Since North Carolina’s denial of ‘gay marriage’ was ruled to be unconstitutional, at least 6-8 family court magistrates have resigned from their positions, citing that their Christian faith prevents them from performing so-called same-sex marriages.
On October 10, 2014, U.S. District Court Judge Max O. Cogburn, Jr. ruled in General Synod of the United Church of Christ v. Cooperasuit that the state’s prohibitions against same-sex marriages were unconstitutional. North Carolina’s governor and attorney general conceded that a recent ruling in the Fourth Circuit Court of Appeals and the U.S. Supreme Court’s decision not to hear an appeal in that case established the unconstitutionality of North Carolina’s ban. State legislators sought, but were unsuccessful in stopping the effects of the ruling.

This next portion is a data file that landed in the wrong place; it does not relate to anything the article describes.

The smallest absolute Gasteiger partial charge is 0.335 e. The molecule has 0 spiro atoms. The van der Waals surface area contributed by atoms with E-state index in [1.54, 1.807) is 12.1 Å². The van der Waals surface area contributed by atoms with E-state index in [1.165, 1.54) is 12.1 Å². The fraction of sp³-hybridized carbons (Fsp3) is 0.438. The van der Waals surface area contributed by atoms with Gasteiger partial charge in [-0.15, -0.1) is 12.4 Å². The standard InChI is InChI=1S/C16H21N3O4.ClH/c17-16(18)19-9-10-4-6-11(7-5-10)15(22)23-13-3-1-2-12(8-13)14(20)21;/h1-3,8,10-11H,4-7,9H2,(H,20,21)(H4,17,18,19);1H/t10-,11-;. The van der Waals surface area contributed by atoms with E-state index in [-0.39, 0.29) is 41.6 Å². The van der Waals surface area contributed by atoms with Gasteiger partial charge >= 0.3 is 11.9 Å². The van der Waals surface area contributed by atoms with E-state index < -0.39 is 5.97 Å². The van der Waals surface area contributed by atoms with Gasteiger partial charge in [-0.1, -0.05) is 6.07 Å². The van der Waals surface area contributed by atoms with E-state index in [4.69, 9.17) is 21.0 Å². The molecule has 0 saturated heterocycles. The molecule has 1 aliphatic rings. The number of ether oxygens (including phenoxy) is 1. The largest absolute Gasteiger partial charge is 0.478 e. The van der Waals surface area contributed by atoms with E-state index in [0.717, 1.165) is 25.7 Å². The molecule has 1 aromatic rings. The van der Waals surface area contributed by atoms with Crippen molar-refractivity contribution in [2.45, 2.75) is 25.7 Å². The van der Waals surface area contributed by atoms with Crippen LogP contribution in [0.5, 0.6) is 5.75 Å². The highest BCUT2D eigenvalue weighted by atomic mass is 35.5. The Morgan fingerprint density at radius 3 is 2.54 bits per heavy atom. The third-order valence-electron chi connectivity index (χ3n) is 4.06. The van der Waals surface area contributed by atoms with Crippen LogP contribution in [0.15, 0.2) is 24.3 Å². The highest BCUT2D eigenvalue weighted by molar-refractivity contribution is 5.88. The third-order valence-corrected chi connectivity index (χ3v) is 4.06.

The suit was brought earlier this year by a coalition of apostate clergy, which include members of the United Church of Christ, Baptists, Lutherans and Unitarian Universalists who argued that North Carolina’s statute restricted religious freedom by making it a crime to preside at the solemnization of a couple that lacks a valid state marriage license.
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